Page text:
Planners will face huge challenges in maintaining the quality of Local Plans, managing developments effectively and engaging communities as they implement the most significant reforms to the UK’s planning system in decades.
But, if they have the resources and support to get it right, they’ll have plenty of opportunities to achieve their own local ambitions as well as the national ones set out in the Government’s Planning White Paper.
The challenges and opportunities presented by the proposed reforms were discussed at the recent Local Government Chronicle Future Places conference. Stephen Ottewell, Capita Local Public Services’ Director of Planning and Building Control, joined the panel to give his views on whether the reforms would be a barrier to place leadership.
And, along with the rest of the panellists, he was upbeat about the opportunities that the reforms present for local authority placemakers to make a real difference to their communities while being realistic about the challenges that they’re likely to pose.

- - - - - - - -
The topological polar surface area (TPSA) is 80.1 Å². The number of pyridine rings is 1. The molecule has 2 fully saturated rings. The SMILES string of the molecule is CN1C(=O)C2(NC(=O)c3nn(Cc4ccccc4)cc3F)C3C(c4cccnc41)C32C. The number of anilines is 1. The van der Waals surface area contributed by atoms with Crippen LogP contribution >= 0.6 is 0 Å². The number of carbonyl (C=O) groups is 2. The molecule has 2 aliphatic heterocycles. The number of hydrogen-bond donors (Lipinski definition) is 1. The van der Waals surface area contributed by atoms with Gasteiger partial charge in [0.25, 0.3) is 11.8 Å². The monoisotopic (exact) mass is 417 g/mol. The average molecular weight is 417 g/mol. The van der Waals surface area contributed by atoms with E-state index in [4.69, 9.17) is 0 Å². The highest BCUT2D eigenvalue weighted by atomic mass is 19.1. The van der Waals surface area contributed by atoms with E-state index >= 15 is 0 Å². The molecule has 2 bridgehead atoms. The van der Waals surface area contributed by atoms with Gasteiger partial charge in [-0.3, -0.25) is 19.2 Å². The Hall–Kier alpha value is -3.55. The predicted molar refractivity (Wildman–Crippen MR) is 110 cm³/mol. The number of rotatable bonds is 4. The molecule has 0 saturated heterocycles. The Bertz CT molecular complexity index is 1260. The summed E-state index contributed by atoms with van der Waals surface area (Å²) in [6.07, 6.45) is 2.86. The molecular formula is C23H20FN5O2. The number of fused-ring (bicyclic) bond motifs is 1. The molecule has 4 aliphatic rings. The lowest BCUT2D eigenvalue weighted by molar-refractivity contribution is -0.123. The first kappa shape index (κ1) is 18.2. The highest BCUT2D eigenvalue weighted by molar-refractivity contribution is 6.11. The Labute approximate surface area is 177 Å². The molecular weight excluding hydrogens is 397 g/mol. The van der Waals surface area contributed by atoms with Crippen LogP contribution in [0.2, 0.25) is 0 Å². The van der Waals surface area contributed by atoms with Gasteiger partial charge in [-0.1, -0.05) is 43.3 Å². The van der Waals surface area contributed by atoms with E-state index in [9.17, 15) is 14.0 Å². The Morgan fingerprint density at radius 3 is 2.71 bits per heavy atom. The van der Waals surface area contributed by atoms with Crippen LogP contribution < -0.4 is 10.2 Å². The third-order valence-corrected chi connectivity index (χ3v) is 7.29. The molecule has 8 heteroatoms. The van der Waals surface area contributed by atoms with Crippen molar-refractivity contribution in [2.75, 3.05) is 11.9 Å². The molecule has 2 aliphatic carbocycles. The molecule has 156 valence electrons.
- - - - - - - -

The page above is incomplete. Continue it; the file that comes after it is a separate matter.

Stephen joined Sam Chapman-Allen (leader of Breckland District Council), Victoria Hiller (Chief Executive of the Royal Town Planning Institute) and Melanie Leech (Chief Executive of the British Property Federation) for the discussion.
He began by describing the Planning White Paper, published in August 2020, as “unashamedly” focused on the government’s agenda – complete with “fairly pointed” remarks by the Prime Minister about the current planning system – and containing some “headline-grabbing” reforms such as the standard housing methodology and centralised housing targets that take some aspects of planning out of councils’ traditional control.
But Stephen believes that there is still “significant scope for local place leaders to preserve their local ambitions whilst achieving these central ambitions at the same time”.
He predicted that the reforms would present several challenges, and he highlighted three key areas:
- the importance of the Plan-led system
- managing development
- engaging local communities.
Reinforcing the importance of Local Plans